Potential Role of TRP Channels in Cough Hypersensitivity?

Author(s): Alyn H. Morice

Journal Name: Current Respiratory Medicine Reviews

Volume 7 , Issue 1 , 2011

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Cough is one of the commonest symptoms of medical importance. The mechanism whereby this protective reflex, vital for the integrity of the airway becomes excessively stimulated has recently been elucidated. The tickly sensation which provokes the urge to cough is invested in a series of nococeptors, which become upregulated in pathological states. In both acute and chronic cough, hypersensitivity to noxious stimuli can be objectively demonstrated. Members of a class of ion channels of the Transient Receptor Potential family act as irritant receptors responding to a wide variety of stimuli. The archetypal receptor, TRPV1 is stimulated by heat, acid, and the pungent extract of peppers, capsaicin. TRPV1 is upregulated by inflammatory mediators. Over expression and agonist induced increase in opening probability of the ion channel leads to increased sensitivity in the upper airway. The related TRPA1 is co-localised with TRPV1 and responds to a wide range of environmental stimuli through non-specific binding. It is likely that the combination of these two receptors is responsible for the almost universal complaint from patients with chronic cough of exquisite sensitivity to previously innocuous stimuli. The term, the Cough Hypersensitivity Syndrome has been coined to encapsulate the clinical manifestations of this up-regulation which occurs in the majority of patients presenting to the cough clinic.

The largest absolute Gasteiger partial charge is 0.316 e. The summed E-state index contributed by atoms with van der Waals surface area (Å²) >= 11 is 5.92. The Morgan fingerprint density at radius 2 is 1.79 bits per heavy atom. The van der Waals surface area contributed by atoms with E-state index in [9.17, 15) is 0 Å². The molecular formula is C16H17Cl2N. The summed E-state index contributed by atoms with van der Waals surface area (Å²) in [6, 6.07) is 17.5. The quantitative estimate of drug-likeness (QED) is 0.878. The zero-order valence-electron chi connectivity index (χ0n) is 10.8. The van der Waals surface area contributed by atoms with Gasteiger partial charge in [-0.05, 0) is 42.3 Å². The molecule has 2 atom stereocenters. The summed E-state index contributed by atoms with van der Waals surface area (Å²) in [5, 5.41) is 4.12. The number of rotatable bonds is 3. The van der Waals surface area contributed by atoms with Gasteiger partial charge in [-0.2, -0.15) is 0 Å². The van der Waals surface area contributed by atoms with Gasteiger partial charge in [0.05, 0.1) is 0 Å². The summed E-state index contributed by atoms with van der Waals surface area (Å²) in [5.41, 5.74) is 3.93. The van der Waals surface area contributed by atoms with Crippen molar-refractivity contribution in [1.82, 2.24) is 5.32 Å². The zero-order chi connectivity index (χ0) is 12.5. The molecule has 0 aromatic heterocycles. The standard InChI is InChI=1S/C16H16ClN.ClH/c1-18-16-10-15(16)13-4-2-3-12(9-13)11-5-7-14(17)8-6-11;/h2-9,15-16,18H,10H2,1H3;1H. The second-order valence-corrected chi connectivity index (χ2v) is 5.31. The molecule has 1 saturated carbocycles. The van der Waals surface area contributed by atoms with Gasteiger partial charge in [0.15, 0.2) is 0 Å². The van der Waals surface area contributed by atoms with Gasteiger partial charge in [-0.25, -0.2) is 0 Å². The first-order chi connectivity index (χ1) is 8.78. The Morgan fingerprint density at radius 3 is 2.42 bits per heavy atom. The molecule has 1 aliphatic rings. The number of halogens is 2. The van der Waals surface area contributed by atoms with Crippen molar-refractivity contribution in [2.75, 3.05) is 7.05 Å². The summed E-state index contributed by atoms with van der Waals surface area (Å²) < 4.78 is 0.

Keywords: Cough, cough reflex, TRP channels, Cough Hypersensitivity, protective reflex, nococeptors, irritant receptors, archetypal receptor, arbitrarily, benign, self limiting disease, rhinorrhea, UTRI, post viral cough, COPD, bronchiectasis, dextromethorphen, placebo effect, demulcent, spirometry, cough syncope, Asthma, post nasal drip, gastroesophageal, idiopathic cough, methacholine, phenotypes, emphysema, bronchitis, Cough Hypersensitivity Syndrome, Parkinson's disease, resinoferotoxin, alkyl amine antihistamines, dexbrompheniramine, cold receptor trip M8, L type calcium channels, acreolin, Cinnamaldehyde

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Article Details

Year: 2011
Page: [10 - 13]
Pages: 4
DOI: 10.2174/157339811794109246

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